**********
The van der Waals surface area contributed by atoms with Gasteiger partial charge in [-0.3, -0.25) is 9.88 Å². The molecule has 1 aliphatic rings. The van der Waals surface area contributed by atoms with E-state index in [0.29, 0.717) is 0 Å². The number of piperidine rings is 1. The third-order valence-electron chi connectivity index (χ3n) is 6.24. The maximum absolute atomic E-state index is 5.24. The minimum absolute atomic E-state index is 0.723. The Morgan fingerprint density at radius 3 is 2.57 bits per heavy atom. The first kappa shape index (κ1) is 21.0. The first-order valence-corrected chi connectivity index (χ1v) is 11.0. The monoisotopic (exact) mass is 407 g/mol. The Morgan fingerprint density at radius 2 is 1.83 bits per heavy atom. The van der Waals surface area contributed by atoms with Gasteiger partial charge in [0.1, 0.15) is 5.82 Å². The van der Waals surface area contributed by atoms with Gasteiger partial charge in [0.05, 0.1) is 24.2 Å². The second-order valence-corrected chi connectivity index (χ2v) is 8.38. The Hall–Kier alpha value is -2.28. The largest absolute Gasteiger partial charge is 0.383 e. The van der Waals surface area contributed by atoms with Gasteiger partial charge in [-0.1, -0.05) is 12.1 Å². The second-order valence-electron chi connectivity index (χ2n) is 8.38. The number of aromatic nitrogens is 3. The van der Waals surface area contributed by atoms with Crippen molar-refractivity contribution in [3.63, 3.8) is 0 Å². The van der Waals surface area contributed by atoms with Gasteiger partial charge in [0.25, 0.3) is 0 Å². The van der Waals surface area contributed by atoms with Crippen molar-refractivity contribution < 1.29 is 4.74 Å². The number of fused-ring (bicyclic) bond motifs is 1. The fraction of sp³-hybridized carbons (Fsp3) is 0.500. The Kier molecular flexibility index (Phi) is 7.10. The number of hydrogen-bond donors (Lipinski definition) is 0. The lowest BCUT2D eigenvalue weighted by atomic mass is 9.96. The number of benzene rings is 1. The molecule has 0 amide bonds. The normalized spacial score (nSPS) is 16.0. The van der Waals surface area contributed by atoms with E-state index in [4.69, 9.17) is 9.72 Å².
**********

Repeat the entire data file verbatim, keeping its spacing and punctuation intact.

The van der Waals surface area contributed by atoms with Gasteiger partial charge in [-0.3, -0.25) is 9.88 Å². The molecule has 1 aliphatic rings. The van der Waals surface area contributed by atoms with E-state index in [0.29, 0.717) is 0 Å². The number of piperidine rings is 1. The third-order valence-electron chi connectivity index (χ3n) is 6.24. The maximum absolute atomic E-state index is 5.24. The minimum absolute atomic E-state index is 0.723. The Morgan fingerprint density at radius 3 is 2.57 bits per heavy atom. The first kappa shape index (κ1) is 21.0. The first-order valence-corrected chi connectivity index (χ1v) is 11.0. The monoisotopic (exact) mass is 407 g/mol. The Morgan fingerprint density at radius 2 is 1.83 bits per heavy atom. The van der Waals surface area contributed by atoms with Gasteiger partial charge in [0.1, 0.15) is 5.82 Å². The van der Waals surface area contributed by atoms with Gasteiger partial charge in [0.05, 0.1) is 24.2 Å². The second-order valence-corrected chi connectivity index (χ2v) is 8.38. The Hall–Kier alpha value is -2.28. The largest absolute Gasteiger partial charge is 0.383 e. The van der Waals surface area contributed by atoms with Gasteiger partial charge in [-0.1, -0.05) is 12.1 Å². The second-order valence-electron chi connectivity index (χ2n) is 8.38. The number of aromatic nitrogens is 3. The van der Waals surface area contributed by atoms with Crippen molar-refractivity contribution in [3.63, 3.8) is 0 Å². The van der Waals surface area contributed by atoms with Gasteiger partial charge in [0.25, 0.3) is 0 Å². The van der Waals surface area contributed by atoms with Crippen molar-refractivity contribution < 1.29 is 4.74 Å². The number of fused-ring (bicyclic) bond motifs is 1. The fraction of sp³-hybridized carbons (Fsp3) is 0.500. The Kier molecular flexibility index (Phi) is 7.10. The number of hydrogen-bond donors (Lipinski definition) is 0. The lowest BCUT2D eigenvalue weighted by atomic mass is 9.96. The number of benzene rings is 1. The molecule has 0 amide bonds. The normalized spacial score (nSPS) is 16.0. The van der Waals surface area contributed by atoms with E-state index in [4.69, 9.17) is 9.72 Å².